Archive for July, 2004
When I got into the office this morning there was a phone message from a colleague alerting me to the news that someone had died in Southern California today from West Nile virus. The mosquito-borne virus has now colonized the continental United States from east coast to west.
Since I work for an environmental organization that advocates for restoring wetlands this is a big deal. People are going to panic about any water body being a breeding ground for a killer virus.
Same was true for the killer bees. Which have now hybridized with the European honey bee here in the West. Then there’s the Argentinian ants who seem to have an underground empire in my backyard. And the numerous other creatures that long ago made their home in foreign lands. My squirrels are from somewhere out East. The starlings are a European import. Not to mention my cat–definitely an introduced predator.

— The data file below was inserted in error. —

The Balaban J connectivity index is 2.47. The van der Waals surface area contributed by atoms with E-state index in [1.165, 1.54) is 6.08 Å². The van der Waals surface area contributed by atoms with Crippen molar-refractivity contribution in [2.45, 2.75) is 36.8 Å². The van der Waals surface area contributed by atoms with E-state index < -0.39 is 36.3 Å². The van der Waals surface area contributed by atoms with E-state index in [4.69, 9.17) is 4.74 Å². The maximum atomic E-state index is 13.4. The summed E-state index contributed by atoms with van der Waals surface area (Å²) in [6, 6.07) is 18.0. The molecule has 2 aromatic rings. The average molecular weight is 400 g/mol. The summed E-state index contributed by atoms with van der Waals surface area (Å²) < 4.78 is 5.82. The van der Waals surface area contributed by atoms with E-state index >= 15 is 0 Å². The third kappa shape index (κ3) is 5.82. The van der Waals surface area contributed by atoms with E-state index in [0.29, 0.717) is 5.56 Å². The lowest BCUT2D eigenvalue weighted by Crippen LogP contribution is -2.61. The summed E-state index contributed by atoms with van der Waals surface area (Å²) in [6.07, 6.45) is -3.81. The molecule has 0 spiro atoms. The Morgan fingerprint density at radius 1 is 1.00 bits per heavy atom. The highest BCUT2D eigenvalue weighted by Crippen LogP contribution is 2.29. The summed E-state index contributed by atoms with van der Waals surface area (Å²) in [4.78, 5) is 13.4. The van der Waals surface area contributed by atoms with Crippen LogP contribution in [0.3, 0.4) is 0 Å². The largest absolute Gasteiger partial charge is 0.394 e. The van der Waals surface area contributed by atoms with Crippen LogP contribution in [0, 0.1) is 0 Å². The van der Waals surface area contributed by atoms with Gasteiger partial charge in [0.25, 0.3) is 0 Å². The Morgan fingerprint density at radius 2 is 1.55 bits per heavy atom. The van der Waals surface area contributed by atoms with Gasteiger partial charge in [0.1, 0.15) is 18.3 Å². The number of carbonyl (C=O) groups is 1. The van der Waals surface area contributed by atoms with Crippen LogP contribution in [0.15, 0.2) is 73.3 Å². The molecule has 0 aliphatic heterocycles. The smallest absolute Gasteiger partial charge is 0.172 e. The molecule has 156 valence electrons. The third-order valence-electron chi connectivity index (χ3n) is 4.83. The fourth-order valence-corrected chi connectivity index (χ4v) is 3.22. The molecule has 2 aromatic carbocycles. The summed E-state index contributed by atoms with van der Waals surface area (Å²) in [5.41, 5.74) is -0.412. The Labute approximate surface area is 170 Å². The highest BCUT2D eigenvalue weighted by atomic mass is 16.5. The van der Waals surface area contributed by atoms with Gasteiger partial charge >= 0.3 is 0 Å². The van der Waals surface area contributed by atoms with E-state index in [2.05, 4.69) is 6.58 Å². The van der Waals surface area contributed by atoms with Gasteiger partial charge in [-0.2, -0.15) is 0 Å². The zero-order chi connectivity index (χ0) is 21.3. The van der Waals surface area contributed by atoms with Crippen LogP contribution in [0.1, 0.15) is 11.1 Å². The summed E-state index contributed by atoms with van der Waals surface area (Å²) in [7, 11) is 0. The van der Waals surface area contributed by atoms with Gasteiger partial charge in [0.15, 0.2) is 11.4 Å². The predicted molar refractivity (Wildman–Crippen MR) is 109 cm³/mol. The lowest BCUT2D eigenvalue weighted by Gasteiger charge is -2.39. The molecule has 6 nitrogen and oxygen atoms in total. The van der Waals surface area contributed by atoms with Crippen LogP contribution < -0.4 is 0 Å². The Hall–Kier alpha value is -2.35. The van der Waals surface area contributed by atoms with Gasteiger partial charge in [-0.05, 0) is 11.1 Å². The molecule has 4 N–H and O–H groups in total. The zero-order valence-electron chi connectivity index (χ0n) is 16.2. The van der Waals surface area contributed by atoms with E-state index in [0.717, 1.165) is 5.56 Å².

The garden is especially beautiful at the moment. The scarlet oak casts its generous shade over the hydrangea and rhododendron. The (California native) spice bush, calycanthus, makes an emerald wall of foliage below the arching Francis Lester rose. Brilliant crimson dahlias (from Mexico) tower above the marigolds (also from Mexico) and string beans now in the first flush of production.
But it’s the mulleins that steal the show with their towering flower spires in pale cream and peach and violet and yellow, all ahum with a metropolis of bees. I have yet to count the different kinds.
There are mosquitos too. The western flycatcher perches on a tomato stake to catch them. Near dusk the violet-green swallows zoom in for their mosquito dinners. A few bats would be nice since they can eat zillions of the biters in a night. But I am too far from a water source–a lake or stream–that they need for drinking.
A soft plashing from the half-barrel fountain reminds me that I should go out and buy another small water pump for the ceramic water bowl. Mosquitos won’t lay eggs in moving water. Some visitors are not welcome.